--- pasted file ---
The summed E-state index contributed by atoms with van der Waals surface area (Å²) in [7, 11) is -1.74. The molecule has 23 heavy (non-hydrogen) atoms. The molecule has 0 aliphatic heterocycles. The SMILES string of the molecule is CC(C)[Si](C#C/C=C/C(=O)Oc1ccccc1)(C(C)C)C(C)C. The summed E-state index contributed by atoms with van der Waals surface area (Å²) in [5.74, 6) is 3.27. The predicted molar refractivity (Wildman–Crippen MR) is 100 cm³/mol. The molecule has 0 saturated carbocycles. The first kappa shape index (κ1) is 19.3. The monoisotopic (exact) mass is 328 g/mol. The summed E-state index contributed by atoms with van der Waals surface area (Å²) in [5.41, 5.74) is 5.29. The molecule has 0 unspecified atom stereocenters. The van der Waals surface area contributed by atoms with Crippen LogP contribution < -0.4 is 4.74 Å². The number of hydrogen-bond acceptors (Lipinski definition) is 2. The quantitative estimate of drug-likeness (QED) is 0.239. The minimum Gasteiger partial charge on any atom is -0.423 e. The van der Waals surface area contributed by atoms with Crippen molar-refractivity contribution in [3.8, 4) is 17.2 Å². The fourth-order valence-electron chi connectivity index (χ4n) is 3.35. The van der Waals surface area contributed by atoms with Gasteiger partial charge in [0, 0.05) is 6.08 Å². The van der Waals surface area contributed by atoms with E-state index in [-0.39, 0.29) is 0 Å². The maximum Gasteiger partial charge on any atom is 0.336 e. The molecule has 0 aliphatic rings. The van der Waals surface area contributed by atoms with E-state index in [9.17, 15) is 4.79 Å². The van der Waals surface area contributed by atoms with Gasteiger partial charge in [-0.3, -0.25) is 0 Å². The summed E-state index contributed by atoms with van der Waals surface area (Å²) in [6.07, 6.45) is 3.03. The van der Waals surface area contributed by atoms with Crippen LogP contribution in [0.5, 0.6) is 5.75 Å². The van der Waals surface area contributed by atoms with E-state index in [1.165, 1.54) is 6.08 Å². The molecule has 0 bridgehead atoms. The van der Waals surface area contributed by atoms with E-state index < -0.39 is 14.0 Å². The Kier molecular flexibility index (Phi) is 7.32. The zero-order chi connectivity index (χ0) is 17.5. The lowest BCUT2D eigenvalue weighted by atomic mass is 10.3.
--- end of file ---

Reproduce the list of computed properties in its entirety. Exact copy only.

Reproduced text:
The summed E-state index contributed by atoms with van der Waals surface area (Å²) in [7, 11) is -1.74. The molecule has 23 heavy (non-hydrogen) atoms. The molecule has 0 aliphatic heterocycles. The SMILES string of the molecule is CC(C)[Si](C#C/C=C/C(=O)Oc1ccccc1)(C(C)C)C(C)C. The summed E-state index contributed by atoms with van der Waals surface area (Å²) in [5.74, 6) is 3.27. The predicted molar refractivity (Wildman–Crippen MR) is 100 cm³/mol. The molecule has 0 saturated carbocycles. The first kappa shape index (κ1) is 19.3. The monoisotopic (exact) mass is 328 g/mol. The summed E-state index contributed by atoms with van der Waals surface area (Å²) in [5.41, 5.74) is 5.29. The molecule has 0 unspecified atom stereocenters. The van der Waals surface area contributed by atoms with Crippen LogP contribution < -0.4 is 4.74 Å². The number of hydrogen-bond acceptors (Lipinski definition) is 2. The quantitative estimate of drug-likeness (QED) is 0.239. The minimum Gasteiger partial charge on any atom is -0.423 e. The van der Waals surface area contributed by atoms with Crippen molar-refractivity contribution in [3.8, 4) is 17.2 Å². The fourth-order valence-electron chi connectivity index (χ4n) is 3.35. The van der Waals surface area contributed by atoms with Gasteiger partial charge in [0, 0.05) is 6.08 Å². The van der Waals surface area contributed by atoms with E-state index in [-0.39, 0.29) is 0 Å². The maximum Gasteiger partial charge on any atom is 0.336 e. The molecule has 0 aliphatic rings. The van der Waals surface area contributed by atoms with E-state index in [9.17, 15) is 4.79 Å². The van der Waals surface area contributed by atoms with Gasteiger partial charge in [-0.3, -0.25) is 0 Å². The summed E-state index contributed by atoms with van der Waals surface area (Å²) in [6.07, 6.45) is 3.03. The van der Waals surface area contributed by atoms with Crippen LogP contribution in [0.5, 0.6) is 5.75 Å². The van der Waals surface area contributed by atoms with E-state index in [1.165, 1.54) is 6.08 Å². The molecule has 0 bridgehead atoms. The van der Waals surface area contributed by atoms with E-state index < -0.39 is 14.0 Å². The Kier molecular flexibility index (Phi) is 7.32. The zero-order chi connectivity index (χ0) is 17.5. The lowest BCUT2D eigenvalue weighted by atomic mass is 10.3.